Saturday, April 27, 2013

The Wooder's Fine...

The Parkway fountains are back on, and winter has finally left us for the year.

A beautiful day, even the Comcast Center doesn't look as boring as usual from certain angles...

These are the good times.

Take a look, it's in a book.  Yeah, I don't know how that show's song just got stuck in my head, but I hope it's stuck in yours now, too...

Now where's that bus home?

Friday, April 26, 2013

Eagles draft Lane Johnson.

I'll pretend I know who he is.

(well okay, I 'know' who he is, but I don't know anything either way as to whether this is a good pick or not...)

Ultimately, my thing is that I trust Chip Kelly.  And I'm glad to have that man in my life again.  Like me, he's an East Coaster who moved out to Oregon, did some work (he was more successful than I was on that count, let's just say), then came back home.

An athletic OT who used to be a quarterback seems like something right up Coach Kelly's alley, so I will call this a good pick.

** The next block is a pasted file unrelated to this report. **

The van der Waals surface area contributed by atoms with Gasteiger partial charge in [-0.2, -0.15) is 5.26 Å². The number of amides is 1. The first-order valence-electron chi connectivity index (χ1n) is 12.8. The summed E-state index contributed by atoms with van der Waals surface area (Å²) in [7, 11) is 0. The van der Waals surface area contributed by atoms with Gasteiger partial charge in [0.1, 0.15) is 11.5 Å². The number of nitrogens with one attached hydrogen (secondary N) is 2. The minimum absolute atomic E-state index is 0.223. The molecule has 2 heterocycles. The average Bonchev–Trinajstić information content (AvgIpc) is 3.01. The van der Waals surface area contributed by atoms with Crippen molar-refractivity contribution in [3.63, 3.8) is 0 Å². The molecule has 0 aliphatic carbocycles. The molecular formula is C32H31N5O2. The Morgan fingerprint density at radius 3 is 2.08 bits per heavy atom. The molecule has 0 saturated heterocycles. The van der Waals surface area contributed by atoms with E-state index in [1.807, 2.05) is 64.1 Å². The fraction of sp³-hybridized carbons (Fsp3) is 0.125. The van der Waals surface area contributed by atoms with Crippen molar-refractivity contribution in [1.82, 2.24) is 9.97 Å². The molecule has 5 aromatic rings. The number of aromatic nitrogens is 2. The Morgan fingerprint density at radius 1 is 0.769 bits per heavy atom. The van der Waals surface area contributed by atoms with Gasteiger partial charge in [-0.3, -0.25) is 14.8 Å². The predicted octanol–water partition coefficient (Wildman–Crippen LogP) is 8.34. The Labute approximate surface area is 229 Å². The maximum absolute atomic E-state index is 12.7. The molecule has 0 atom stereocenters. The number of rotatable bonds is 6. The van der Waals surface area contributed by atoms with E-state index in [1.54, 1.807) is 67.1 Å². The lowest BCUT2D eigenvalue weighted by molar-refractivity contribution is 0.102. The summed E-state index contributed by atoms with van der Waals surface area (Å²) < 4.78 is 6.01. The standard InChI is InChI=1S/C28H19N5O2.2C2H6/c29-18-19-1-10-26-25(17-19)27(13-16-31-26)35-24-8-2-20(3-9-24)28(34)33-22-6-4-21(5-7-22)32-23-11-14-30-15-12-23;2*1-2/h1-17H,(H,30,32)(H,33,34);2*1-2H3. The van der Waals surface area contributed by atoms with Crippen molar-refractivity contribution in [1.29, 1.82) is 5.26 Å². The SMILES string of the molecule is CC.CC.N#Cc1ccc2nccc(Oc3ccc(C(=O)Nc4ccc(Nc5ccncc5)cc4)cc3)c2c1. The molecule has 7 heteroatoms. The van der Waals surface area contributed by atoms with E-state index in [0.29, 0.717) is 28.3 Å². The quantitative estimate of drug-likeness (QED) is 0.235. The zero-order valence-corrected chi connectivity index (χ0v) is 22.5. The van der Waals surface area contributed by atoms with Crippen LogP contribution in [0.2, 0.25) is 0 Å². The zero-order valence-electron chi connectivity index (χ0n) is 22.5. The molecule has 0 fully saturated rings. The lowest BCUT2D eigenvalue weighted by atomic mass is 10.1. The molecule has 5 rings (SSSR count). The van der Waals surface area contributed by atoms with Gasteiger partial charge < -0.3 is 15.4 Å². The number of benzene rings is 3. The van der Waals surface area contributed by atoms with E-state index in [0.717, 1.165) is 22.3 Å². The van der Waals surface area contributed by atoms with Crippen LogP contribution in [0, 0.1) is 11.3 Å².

"His 40-yard dash time was faster than Anquan Boldin," [NFL Network's Mike] Mayock said. "His vertical at 34 inches was the same as A.J. Green - think about this, this is an offensive tackle at 300-plus pounds. He ran faster than Anquan Boldin, he jumped the same as A.J. Green and his broad jump at nine feet, 10 inches was the same as Steven Ridley. Think about those three things for a 300-pound offensive tackle and put that in perspective of what he can be."
Mayock says Johnson has more upside than both Eric Fisher and Luke Joeckel, who went #1 and #2 respectively.
The Eagles have 8 more picks remaining over the last 6 rounds.
Yes, I'm clearly allowing myself to be talked into this.

Especially since the Phillies' season was over right around the time it started (I stick by my 64-98 prediction), and the Flyers and Sixers both vastly underachieved.

We need at least one good professional sports team, no?

I think our Eagles are gonna surprise a lot of people this season.  More to come after the draft ends.

(And go Temple!!!)

Sunday, April 21, 2013

Orlando Officer Runs Over Pedestrian, Lectures Him, Flees Scene...

Florida's streets have a... bit of a reputation.  Let's say.  Note that in this report, Orlando-Kissimmee is ranked the #1 most dangerous metropolitan area in the United States for pedestrians.  In fact, the 'top' (bottom?) 4 metros according to this report are all in Florida.

Which probably contributed to this shocking incident, from January, in Orlando.